Commentary

October 25, 2013

My journey to become an Air Force reservist

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Senior Airman Russell S. McMillan
452 AMW public affairs volunteer

Senior Airman Russell McMillan reports to the 452nd Air Mobility Wing public affairs office, his new duty section, the day after he was named Distiguished Honor Graduate at his Defense Information School graduation for Photojournalist at Fort George Meade, Md. McMillan offers his first Beacon submission, in the form of a commentary, below.

At 11:30 p.m. our bus comes to a slow stop in front of a building called the Peterson Training Complex. The rain hits the windows of the bus with tiny echoing taps. All 50 of us trainees quickly become silent as we see a man, clad in an Airman Battle Uniform and grimace on his face, walk briskly towards our bus.

The man steps slowly and deliberately up each step and says with a bellow, “Get off my bus!”
And so begins my first day of Basic Military Training at Lackland Air Force Base, Texas.

My decision to join the Air Force was not an easy one. I had a great job managing mobile devices and corporate email for Toyota, was pursuing my Masters of Business Administration and had entrepreneurial ventures in the pipeline. There seemed to be no room in my life to add the military, yet I kept yearning how I could make it work.

Ever since grade school, I had a strong desire to join the military and serve my country. Perhaps my motivation comes from my grandfather, who served with the Royal Canadian Air Force. Or maybe it’s seeing the camaraderie and crisp uniforms that made me want to be a part of something bigger than myself. After years of seeing others make the time to join, I contacted an Air Force recruiter and discovered the Air Force Reserve could actually work with my situation.

During my three-month stay at BMT, I learned that attention to detail meant a shirt could actually be rolled without any wrinkles, that an entire flight of 50 trainees running up and down two stories of stairs in 60 seconds is called teamwork, and that helping my fellow trainee complete the obstacle course is an example of wingmanship.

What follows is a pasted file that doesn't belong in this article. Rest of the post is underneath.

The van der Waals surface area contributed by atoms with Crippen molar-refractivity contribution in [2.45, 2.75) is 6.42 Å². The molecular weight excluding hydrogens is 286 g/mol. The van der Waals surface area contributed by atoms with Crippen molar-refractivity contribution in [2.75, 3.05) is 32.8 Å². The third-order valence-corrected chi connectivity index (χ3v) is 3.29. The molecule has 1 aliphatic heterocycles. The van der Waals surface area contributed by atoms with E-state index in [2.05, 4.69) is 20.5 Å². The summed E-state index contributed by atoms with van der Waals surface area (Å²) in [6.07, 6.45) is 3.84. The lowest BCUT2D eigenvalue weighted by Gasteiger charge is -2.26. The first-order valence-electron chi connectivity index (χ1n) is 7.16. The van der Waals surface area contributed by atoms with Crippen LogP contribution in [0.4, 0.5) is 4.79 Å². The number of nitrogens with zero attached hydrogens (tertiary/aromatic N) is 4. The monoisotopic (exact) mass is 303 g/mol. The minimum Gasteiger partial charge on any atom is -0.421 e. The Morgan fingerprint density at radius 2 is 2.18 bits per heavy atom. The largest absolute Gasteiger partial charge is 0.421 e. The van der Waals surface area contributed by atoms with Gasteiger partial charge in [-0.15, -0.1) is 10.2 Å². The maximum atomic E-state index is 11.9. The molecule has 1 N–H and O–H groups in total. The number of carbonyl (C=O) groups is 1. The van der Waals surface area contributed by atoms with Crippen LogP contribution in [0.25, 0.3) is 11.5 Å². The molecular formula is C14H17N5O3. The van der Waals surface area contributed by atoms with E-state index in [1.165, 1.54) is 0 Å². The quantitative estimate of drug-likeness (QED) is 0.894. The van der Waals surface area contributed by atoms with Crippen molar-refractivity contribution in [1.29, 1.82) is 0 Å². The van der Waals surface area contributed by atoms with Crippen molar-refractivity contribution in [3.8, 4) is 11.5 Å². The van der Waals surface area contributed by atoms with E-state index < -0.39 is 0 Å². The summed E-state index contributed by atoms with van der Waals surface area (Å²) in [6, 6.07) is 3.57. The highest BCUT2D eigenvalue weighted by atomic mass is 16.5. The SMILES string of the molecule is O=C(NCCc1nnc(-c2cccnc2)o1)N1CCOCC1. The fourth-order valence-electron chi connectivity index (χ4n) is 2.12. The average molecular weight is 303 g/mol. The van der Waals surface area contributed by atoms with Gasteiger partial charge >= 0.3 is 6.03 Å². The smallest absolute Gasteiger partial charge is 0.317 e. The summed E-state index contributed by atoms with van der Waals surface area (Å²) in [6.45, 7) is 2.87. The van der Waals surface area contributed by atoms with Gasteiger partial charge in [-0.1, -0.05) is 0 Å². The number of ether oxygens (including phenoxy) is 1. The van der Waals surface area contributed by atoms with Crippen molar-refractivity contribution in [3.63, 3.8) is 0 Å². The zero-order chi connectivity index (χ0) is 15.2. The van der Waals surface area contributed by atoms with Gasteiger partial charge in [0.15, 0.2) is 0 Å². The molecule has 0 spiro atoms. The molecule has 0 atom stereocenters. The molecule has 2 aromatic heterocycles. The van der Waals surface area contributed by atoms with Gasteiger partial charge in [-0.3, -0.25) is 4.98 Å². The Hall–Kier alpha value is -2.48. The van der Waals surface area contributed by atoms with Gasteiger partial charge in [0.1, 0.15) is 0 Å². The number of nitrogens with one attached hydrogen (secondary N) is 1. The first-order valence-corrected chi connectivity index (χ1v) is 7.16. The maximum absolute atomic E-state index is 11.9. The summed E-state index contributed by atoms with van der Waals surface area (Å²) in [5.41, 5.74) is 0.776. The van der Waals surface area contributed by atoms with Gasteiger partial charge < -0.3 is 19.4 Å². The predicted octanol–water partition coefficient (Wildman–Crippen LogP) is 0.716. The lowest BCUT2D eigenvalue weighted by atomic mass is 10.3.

My BMT provided me these mostly physical challenges as tests of resiliency. It was a sometimes painful departure from my civilian routine but served as a tremendous new perspective to grow from.
When it seemed that I was finally settling in, my new routines becoming fine-tuned and our flight’s performance excelling, graduation day had arrived. I now needed to prepare for the next phase of my journey: technical school at an Army post called Fort George G. Meade, Md.

Learning approximately two years of photojournalism coursework in only 56 training days was my new objective. My commander had four objectives: study, do all things with excellence, build upon wingmanship, and help your wingman.

The detachment was unique from other Air Force training schools in that we trained on an Army post where classes included service members from each branch of the military.

Life in technical school served a stark contrast to life in BMT. There was still an emphasis on all things regarding Air Force Instruction 36-2903, Dress and Personal Appearance of Air Force Personnel, but schedules became less regimented.

Instead of physical training every day, group PT was only three days a week. Curfews were extended on the weekends, homework was managed by my own schedule, and I was even allowed to wear civilian attire and use a smart phone after the duty day!

I found technical school to be one of the most rewarding times in my young, Air Force career. I studied and read voraciously, became an Airman Leader, joined the detachment Airman’s Council, and volunteered at every event I could fit in my schedule.

I was also painfully aware that having so much independence immediately after BMT was difficult for many to acclimate to. Nearly 40 percent of my class section had failed out of the program or were in danger of failing out.

In a field where misspelling a name on an assignment is an auto failure and quizzes and tests are administered every day, I realized that technical school was intellectually challenging while BMT was more physically challenging. It was difficult seeing some wingmen getting placed on remedial status and not being able to help because it would be considered cheating within this career field.

I spent many late nights learning the ways of the Associated Press, how to write news and feature articles, press releases, the operations of a digital single-lens reflex camera and digital and social media techniques.

Through these hours of study I graduated at the top of my class as a distinguished honor graduate and, similar to BMT, had to plan for yet another transition to a new base and new routine.

On Oct. 16, I saw downtown Los Angeles for the first time in nearly six months from the very, back seat of a commercial airliner as we approached.

It finally began to sink in that I indeed had graduated and was now part of the operational Air Force Reserve. I had finished what I started and could now really begin a new chapter to serve my wingmen through the tools I was given in technical school: telling the airman’s story through the power of the photojournalism.




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